‘Tobacco is one of the leading killers in the world’; ‘smoking is harmful for our health’; ‘smoking can cause lung cancer, heart disease’… We have heard it all before. We also know how once someone gets into the habit of smoking it is very difficult, if not impossible for him/her to quit due to the addictive nature of nicotine. So the tobacco industry, with all its so called concerns for the dying population, has come up with a new alternative to smoking – E-Cigarettes.
What exactly are E-cigarettes?
E-cigarettes are devices which come in the shape of a pen or pocket torch and look very much like conventional cigarettes. They work by heating a solution that contains nicotine (may or may not) and other chemicals, forming a vapour that the vaper (the user of e-cigarette) inhales. Some categories of e-cigarettes are Rechargeable electronic cigarettes, Disposable electronic cigarettes, E-Go electronic cigarettes, Personal vaporisers, electronics cigars and E-liquids. The Rechargeables (with reusable batteries and replaceable liquid nicotine) are supposedly meant for those who smoke on a light to medium range, while disposables are for social or light smokers, or even for those who are first-timers. The E-Go (with bigger batteries and more options) is designed for those who want ‘more power’ out of their cigarettes. The Personal Vaporiser (or lava tubes) are for heavy smokers and come with LCD screens, controls and removable batteries. The electronic cigars are for cigar smokers and are supposed to be a great substitute for those who want the same rich taste of cigar minus the smell. Last of all, is the E-liquid or E-juice which enables vapers explain a variety of flavours and nicotine strengths to choose from.
E-cigarettes help quit smoking… or do they?
Many smokers, especially the young ones, try e-cigarettes in an attempt to quit smoking. Some intend on reducing their smoking habit or use it in smoke-free public areas. Whether it helps quit or even reduce smoking remains the big question with no proven answers. A study done on quitting success in those who use e-cigarettes versus those who do not, showed no difference between the two. The use of e-cigarettes may actually promote dual use i.e. a smoker would now be a vaper too. In a study done on Korean adolescents using e-cigarettes, it was concluded that those who had initiated using e-cigarettes to quit smoking were more likely to use them, but were not less likely to stop using traditional cigarettes. Also, these were strongly associated with current and heavy cigarette smokers.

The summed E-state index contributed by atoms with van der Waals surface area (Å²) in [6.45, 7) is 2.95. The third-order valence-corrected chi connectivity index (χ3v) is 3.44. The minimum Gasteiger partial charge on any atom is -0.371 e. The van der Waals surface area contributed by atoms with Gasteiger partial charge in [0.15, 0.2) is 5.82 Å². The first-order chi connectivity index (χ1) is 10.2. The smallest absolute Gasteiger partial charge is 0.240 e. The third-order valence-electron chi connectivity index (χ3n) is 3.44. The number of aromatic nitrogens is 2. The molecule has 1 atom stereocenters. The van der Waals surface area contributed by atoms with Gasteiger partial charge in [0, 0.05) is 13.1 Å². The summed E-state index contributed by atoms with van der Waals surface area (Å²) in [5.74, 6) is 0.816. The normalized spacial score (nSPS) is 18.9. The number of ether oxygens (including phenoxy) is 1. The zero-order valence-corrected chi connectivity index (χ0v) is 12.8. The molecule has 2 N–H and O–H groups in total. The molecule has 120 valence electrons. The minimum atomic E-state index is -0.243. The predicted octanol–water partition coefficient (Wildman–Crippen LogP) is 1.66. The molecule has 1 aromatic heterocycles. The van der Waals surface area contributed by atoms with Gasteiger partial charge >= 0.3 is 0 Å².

Although it is said that e-cigarettes are less harmful than traditional cigarettes, studies show that they still contain harmful substances in varying amounts. These substances include nicotine, ultra particles and volatile organic compounds, which are known to harm if inhaled repeatedly. E-cigarette puffing or vaping increases risks of hypertension and cardiac arrhythmias (erratic heart beats) which could results in adverse effects. In some cases, intoxication due to the absorption of nicotine has also been noted.
“The 5.4 million tobacco related deaths occurring every year are not due to a virus or bacteria, but because of the marketing tactics of tobacco companies. E-cigarettes (ECs) are now their new target products,” says Mr. Bill Bellew, of the International Union Against Tuberculosis and Lung Disease (The Union). The marketing and sale of these products result in an increased public presence of cigarette-like images and the behaviour of smoking. They could even promote the habit of nicotine inhalation in non-smokers. “In some cases they are used as smoking cessation aids, while in other quarters they are used to maintain the addiction. The health impact of long time inhalation of propylene glycol—a lung irritant-- is of concern and needs to be fully investigated. Some ECs have shown the presence of di ethylene glycol which has a history of mass poisonings and deaths”, he adds.
We need to know the unknown
Further research is required for this product in the market. More research is required to study the ill effects of e-cigarettes on the user as well as on those around-- namely children, pregnant women and those with cardiac conditions.
“We do not know. We do not have any reports from drug and/or government regulatory authorities or scientific laboratories on what one is vaping actually. We are not even sure if the nicotine in ECs is chemical nicotine or is got from the tobacco leaves. Efficacy studies need to be done to make sure that they can be used only for quitting (as is being claimed by the manufacturers) under prescribed environments. We do not have evidence right now and till we have it we cannot believe in one sided research claimed to be done by the producers of ECs. So till research has happened, regulations need to be put in place”, says Dr. Ehsan Latif. Director, Department of Tobacco Control at the The Union.
After decades of work to de-normalize smoking, these findings raise the question of whether e-cigarettes are re-normalizing smoking. “ECs are trying to renormalize smoking habits”, says Dr Latif, “We as public health professionals need to learn from history and it gives me a déjà vu of the 1960s when cigarette companies told the public that their products are safe (but they were not). The same thing is happening with ECs”.
Carolyn Kavita Tauro, Citizen News Service - CNS
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